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Ann R Coll Surg Engl. 2009 September; 91(6): 515–517.
PMCID: PMC2966209
Technical Notes and Tips
Bruce Campbell, Section Editor

Fat Retraction in Laparoscopic Surgery


In laparoscopic surgery, views of the left upper quadrant may be impaired by omentum (Fig. 1). Access to the angle of His, which is crucial for both laparoscopic fundoplication and laparoscopic gastric banding, is difficult in the obese. We describe a technique to retract fat during laparoscopic procedures.

Figure 1
Omentum obscuring access to the angle of His.


Using the most lateral port in the left upper quadrant, a 2-O nylon suture is used to pick up several bites of the greater omentum lying between the spleen and greater curve of the stomach (Fig. 2). The suture is then removed through the 11-mm port so that both ends are extracorporeal. The port is removed and replaced alongside the suture. Under direct vision, the suture is put under tension to retract the greater omental fat and clipped externally (Fig. 3). Access to the angle of His is thereby improved (Figs 4 and and55).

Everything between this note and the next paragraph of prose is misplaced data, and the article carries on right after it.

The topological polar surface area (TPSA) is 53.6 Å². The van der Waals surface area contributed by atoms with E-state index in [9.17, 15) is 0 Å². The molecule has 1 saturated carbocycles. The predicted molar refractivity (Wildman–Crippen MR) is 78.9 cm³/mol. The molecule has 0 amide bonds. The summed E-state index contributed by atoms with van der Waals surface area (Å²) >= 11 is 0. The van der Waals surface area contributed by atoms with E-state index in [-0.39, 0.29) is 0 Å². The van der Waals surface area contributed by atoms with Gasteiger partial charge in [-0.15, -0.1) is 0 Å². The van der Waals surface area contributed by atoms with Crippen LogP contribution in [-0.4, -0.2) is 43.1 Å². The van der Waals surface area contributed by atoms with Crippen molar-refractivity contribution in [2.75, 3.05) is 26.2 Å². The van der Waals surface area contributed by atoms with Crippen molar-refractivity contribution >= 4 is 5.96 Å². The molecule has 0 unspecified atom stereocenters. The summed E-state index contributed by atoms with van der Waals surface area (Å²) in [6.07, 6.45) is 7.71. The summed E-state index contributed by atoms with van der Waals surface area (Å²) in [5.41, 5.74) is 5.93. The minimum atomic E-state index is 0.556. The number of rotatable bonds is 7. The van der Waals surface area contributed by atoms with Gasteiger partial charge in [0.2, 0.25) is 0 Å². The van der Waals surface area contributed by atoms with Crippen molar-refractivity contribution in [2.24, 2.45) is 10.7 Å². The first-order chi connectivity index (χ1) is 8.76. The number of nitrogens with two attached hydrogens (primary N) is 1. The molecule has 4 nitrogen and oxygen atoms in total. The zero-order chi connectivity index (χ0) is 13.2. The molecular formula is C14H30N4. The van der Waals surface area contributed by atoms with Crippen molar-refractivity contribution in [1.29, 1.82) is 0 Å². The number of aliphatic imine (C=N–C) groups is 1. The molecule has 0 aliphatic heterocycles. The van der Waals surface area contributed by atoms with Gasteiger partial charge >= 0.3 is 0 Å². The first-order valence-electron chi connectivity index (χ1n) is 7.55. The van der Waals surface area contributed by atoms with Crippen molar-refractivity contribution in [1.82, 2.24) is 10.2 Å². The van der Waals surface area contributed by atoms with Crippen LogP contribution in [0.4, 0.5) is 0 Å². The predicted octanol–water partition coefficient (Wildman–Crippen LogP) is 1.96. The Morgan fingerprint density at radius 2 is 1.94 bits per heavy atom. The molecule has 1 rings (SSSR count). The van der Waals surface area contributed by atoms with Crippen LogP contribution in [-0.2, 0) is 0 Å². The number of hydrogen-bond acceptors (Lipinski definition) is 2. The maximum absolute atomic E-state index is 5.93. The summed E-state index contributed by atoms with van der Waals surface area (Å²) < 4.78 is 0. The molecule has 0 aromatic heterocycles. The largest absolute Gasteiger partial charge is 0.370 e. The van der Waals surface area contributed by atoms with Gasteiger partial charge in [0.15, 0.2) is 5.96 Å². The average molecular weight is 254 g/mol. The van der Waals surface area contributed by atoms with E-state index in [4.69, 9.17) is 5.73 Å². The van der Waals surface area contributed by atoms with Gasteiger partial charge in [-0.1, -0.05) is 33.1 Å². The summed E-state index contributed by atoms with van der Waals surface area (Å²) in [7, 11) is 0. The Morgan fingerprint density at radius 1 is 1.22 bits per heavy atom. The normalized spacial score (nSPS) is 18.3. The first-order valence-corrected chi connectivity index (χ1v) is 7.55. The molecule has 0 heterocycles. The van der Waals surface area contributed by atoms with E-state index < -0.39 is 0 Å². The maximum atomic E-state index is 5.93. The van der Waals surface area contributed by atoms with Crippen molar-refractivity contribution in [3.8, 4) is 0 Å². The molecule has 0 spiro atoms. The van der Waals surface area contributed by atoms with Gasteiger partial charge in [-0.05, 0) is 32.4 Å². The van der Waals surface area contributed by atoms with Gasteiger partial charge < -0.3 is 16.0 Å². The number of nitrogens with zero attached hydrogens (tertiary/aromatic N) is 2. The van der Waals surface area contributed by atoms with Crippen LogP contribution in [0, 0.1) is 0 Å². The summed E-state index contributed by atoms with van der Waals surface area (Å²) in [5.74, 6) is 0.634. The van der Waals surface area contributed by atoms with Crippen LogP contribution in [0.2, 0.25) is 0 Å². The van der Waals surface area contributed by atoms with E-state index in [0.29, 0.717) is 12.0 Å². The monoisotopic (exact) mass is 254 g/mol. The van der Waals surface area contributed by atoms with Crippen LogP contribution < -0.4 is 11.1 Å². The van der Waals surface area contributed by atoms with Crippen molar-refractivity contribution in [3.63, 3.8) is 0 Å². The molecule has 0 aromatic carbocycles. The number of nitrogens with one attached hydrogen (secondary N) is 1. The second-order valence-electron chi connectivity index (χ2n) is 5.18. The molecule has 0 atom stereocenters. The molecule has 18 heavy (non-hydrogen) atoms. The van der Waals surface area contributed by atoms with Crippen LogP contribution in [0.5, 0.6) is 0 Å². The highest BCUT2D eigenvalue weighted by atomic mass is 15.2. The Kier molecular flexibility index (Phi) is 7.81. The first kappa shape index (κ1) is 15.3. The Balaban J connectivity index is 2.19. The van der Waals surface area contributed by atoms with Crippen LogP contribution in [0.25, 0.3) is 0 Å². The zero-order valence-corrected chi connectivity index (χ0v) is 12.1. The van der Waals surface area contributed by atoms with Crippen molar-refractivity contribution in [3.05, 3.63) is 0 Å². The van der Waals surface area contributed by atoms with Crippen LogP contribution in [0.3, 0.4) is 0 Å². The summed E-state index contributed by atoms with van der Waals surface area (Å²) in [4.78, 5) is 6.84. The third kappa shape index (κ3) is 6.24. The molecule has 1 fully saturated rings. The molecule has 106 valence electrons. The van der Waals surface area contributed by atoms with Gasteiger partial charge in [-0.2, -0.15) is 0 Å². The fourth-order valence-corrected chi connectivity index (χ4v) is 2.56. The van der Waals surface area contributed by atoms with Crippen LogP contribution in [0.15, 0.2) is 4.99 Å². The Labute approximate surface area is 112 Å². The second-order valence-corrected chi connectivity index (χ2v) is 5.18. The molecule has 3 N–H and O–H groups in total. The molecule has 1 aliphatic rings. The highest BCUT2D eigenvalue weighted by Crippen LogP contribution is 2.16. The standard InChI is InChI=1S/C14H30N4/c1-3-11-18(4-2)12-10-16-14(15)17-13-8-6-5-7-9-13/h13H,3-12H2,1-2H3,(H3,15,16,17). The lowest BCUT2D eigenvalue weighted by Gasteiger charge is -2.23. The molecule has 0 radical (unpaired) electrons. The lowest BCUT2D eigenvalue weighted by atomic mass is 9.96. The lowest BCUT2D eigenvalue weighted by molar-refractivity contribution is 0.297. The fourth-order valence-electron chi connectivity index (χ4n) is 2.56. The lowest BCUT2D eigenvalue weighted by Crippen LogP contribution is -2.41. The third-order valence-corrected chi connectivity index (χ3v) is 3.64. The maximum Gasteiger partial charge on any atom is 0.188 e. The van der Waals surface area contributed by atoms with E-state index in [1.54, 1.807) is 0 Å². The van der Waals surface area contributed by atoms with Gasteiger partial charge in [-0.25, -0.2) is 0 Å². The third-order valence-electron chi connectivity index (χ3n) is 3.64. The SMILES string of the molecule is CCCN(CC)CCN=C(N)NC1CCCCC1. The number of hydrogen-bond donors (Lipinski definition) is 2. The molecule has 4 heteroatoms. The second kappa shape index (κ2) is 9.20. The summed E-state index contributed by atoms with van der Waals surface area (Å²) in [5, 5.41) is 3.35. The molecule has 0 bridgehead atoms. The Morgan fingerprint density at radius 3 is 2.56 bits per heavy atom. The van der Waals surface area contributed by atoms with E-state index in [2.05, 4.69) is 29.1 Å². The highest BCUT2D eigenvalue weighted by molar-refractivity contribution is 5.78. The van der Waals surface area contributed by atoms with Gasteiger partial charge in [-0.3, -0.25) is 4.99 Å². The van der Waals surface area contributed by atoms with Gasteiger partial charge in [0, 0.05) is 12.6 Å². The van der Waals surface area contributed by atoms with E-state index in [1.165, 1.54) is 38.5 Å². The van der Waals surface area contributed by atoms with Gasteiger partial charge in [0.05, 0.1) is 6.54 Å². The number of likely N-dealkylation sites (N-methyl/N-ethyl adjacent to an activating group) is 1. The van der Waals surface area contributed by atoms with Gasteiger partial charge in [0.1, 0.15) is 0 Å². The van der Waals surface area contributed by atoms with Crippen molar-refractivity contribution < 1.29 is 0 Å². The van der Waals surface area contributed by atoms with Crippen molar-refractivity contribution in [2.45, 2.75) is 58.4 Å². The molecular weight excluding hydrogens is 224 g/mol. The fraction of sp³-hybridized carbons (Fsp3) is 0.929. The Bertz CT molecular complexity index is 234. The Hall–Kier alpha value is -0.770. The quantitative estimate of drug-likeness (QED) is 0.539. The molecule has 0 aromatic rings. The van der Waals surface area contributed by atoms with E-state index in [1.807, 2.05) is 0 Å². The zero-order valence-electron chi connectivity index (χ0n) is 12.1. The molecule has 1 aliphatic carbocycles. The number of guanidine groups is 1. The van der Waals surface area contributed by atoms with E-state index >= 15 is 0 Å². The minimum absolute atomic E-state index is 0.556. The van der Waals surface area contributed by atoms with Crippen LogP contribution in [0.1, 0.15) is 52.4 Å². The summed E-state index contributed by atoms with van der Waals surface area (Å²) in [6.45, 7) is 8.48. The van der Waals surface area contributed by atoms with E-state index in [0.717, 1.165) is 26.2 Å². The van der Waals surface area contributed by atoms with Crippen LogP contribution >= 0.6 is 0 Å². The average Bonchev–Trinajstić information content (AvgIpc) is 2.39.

Figure 2
Several bites of omentum are taken in the stitch.
Figure 3
The suture is clipped externally to maintain traction.
Figure 4
View prior to fat retraction.
Figure 5
View subsequent to fat retraction.


The senior author (MR) has used this method successfully for 15 years with no serious intra- or postoperative complications. One cautionary note is to ensure retraction is undertaken under direct vision to avoid tearing any adhesions to the spleen. The technique is a safe and simple method of fat retraction that can significantly improve surgical access to the angle of His during complex laparoscopic procedures.

Articles from Annals of The Royal College of Surgeons of England are provided here courtesy of The Royal College of Surgeons of England